Chinese banks rushed to meet their annual state-imposed lending quotas last month by buying up low-risk financial instruments rather than issuing loans, a surge that bankers and analysts said reflected financial institutions’ wariness about the country’s slowing economy.
The rise in demand for banker’s acceptances, which are guaranteed by their issuers and technically classified as loans, reduced the yield on the instruments to close to zero per cent in the second half of December. A record low of 0.007 per cent was reached on December 23.
That was far lower than Chinese banks’ average 2.5 per cent cost of capital over the same period, implying that they preferred to lose money on low-yielding banker’s acceptances rather than risking greater losses by issuing their own loans at higher rates of interest.
President Xi Jinping’s administration wants banks to lend more, especially to small and medium-sized enterprises in government favoured sectors such as agriculture and new energy vehicles. Banks are reluctant to do so, however, because they believe China’s slowing economy has reduced the pool of qualified borrowers.
Loan officers said buying up banker’s acceptances to meet their year-end lending quotas was the safest way to back the government’s policy objectives.
“Supporting the broader economy is a political task we can’t say ‘no’ to,” said an executive at Zhongyuan Bank in the central city of Zhengzhou who asked not to be named. “Our losses from buying banker’s assurances are smaller than lending to unqualified businesses.”
Companies use banker’s acceptances as a form of payment, which the holder can redeem with the issuing bank. They can also be bought and sold on open markets, such as the Shanghai Commercial Paper Exchange.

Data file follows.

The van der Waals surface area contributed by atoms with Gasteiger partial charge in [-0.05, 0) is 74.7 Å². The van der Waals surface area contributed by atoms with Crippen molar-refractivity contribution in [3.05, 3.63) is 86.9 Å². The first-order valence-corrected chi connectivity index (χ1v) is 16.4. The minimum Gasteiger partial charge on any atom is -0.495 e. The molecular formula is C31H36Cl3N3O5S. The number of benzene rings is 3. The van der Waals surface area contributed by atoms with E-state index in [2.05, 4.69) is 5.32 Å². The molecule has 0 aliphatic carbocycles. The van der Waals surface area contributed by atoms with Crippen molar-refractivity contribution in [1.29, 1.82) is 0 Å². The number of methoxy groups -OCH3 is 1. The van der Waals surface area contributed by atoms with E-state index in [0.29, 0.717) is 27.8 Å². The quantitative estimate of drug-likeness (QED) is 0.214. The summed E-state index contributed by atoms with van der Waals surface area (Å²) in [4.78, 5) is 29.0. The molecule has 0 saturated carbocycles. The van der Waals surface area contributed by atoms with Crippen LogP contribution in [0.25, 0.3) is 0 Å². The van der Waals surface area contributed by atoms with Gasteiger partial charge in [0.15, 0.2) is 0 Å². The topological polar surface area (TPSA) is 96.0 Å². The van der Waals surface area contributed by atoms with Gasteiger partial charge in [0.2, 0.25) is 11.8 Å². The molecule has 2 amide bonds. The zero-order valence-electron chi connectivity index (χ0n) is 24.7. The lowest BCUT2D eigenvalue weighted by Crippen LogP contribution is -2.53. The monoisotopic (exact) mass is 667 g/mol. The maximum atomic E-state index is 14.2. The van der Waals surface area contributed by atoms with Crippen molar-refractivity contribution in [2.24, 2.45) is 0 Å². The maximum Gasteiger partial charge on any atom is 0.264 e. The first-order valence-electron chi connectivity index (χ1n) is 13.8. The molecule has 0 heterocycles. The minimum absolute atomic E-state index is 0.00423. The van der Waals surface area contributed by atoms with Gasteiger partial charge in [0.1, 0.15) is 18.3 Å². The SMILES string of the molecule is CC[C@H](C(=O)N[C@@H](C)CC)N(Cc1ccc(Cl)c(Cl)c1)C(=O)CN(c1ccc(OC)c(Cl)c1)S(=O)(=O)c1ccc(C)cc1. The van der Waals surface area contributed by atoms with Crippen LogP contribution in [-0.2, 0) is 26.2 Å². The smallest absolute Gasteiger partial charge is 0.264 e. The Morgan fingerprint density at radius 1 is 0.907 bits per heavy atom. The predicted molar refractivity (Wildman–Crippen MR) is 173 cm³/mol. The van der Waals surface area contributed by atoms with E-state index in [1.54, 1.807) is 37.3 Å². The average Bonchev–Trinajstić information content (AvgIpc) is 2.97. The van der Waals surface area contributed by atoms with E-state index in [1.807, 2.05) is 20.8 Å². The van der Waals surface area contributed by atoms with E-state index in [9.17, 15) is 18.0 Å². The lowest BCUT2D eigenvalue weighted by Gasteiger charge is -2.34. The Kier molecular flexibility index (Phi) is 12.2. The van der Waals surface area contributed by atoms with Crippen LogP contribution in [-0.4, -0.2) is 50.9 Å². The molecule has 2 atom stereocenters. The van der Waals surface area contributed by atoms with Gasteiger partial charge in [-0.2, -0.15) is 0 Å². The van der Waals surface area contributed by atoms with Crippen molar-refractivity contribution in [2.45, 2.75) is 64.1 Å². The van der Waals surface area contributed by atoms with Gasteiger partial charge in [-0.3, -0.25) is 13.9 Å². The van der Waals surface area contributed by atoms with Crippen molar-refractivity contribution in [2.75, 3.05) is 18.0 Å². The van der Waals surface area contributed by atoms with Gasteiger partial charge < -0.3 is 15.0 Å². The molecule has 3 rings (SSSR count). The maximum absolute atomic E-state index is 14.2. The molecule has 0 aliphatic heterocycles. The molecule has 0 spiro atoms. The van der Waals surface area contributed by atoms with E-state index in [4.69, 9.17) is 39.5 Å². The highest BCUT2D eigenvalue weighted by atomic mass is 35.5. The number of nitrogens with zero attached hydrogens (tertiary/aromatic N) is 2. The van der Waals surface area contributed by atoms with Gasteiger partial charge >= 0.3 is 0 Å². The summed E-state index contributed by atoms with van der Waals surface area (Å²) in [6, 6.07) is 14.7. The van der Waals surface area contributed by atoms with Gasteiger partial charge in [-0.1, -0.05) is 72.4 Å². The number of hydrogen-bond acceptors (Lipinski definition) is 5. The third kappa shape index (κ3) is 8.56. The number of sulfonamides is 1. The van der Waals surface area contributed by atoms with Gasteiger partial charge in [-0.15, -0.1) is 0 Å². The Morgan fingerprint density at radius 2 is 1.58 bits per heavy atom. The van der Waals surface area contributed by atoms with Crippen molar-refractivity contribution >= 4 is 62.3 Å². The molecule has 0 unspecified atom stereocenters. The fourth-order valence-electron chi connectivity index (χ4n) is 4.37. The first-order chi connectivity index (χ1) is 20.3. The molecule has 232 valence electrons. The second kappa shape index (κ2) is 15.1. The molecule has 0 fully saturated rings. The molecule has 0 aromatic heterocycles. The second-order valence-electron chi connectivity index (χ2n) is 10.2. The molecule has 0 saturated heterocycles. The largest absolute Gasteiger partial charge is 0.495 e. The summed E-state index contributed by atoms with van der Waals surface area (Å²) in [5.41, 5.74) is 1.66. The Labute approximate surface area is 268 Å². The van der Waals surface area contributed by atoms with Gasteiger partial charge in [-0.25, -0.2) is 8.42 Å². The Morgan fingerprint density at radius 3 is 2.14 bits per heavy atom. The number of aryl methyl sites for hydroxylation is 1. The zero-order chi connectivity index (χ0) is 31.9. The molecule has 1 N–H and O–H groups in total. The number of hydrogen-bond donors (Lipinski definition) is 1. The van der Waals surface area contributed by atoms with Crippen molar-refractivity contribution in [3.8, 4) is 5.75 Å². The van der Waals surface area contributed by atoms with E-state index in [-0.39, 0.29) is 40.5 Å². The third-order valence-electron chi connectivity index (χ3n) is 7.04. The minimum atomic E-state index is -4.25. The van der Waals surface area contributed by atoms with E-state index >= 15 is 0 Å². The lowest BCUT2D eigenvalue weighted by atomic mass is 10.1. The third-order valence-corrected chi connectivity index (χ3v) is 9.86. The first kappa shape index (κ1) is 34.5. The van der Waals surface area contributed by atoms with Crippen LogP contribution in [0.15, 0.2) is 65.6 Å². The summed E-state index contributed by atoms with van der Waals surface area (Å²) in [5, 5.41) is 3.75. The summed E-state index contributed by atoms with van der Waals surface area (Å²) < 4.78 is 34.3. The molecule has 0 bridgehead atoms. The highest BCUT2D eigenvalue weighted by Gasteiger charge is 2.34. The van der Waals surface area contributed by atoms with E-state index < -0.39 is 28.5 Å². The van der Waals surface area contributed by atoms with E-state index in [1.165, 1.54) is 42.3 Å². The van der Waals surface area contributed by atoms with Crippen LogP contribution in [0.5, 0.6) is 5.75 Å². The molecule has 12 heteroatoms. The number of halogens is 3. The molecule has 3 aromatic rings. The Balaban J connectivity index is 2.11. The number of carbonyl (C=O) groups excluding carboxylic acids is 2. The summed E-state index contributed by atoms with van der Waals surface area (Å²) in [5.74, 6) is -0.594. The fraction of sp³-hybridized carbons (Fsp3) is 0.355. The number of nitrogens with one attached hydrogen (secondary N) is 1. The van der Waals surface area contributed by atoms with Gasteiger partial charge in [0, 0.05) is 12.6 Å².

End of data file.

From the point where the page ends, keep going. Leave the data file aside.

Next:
Loan officers told the Financial Times that Xi’s regulatory crackdown had hit many of their best borrowers in sectors such as real estate and private education, with no sign that conditions would improve soon.
“The authorities want us to support the real economy while keeping bad debts under control,” said a loan officer at Zheshang Bank in Hangzhou, who asked not to be identified. “That is difficult to achieve in the current business environment.”
Bo Zhuang, a Singapore-based analyst at Loomis Sayles, an asset manager, added: “This is a conundrum the current policy mix can’t solve.”
China’s total social financing, the broadest measure of credit supply, reported three consecutive double-digit declines year on year from July to September, which reflected the government’s efforts to deflate the housing bubble by tightening mortgage lending.
The credit crunch has pushed China Evergrande Group and other overleveraged developers into default, stalling the completion of apartments funded by advance payments from homebuyers.
Central and local government officials have begun to fret that protests by aggrieved homebuyers, as well as retail investors who bought developer-issued investment products and unpaid construction workers, could threaten social stability.
That led to a moderate shift in monetary policy as China’s central bank last month unveiled a clutch of measures, including cuts in a benchmark lending rate and reserve requirements to pump liquidity into the real economy following several months of tightening.
Communist party officials have vowed not to deviate from their larger policy goals, which include a more affordable housing market and greater restraints on the “disorderly expansion of capital” — political code for tighter regulation of some of the country’s biggest private sector companies.
But at their year-end policy meeting in December, they also emphasised the importance of stabilising the economy in the run-up to this year’s 20th party congress, at which Xi is expected to secure an unprecedented third term as head of the party, military and government.
Additional reporting by Tom Mitchell in Singapore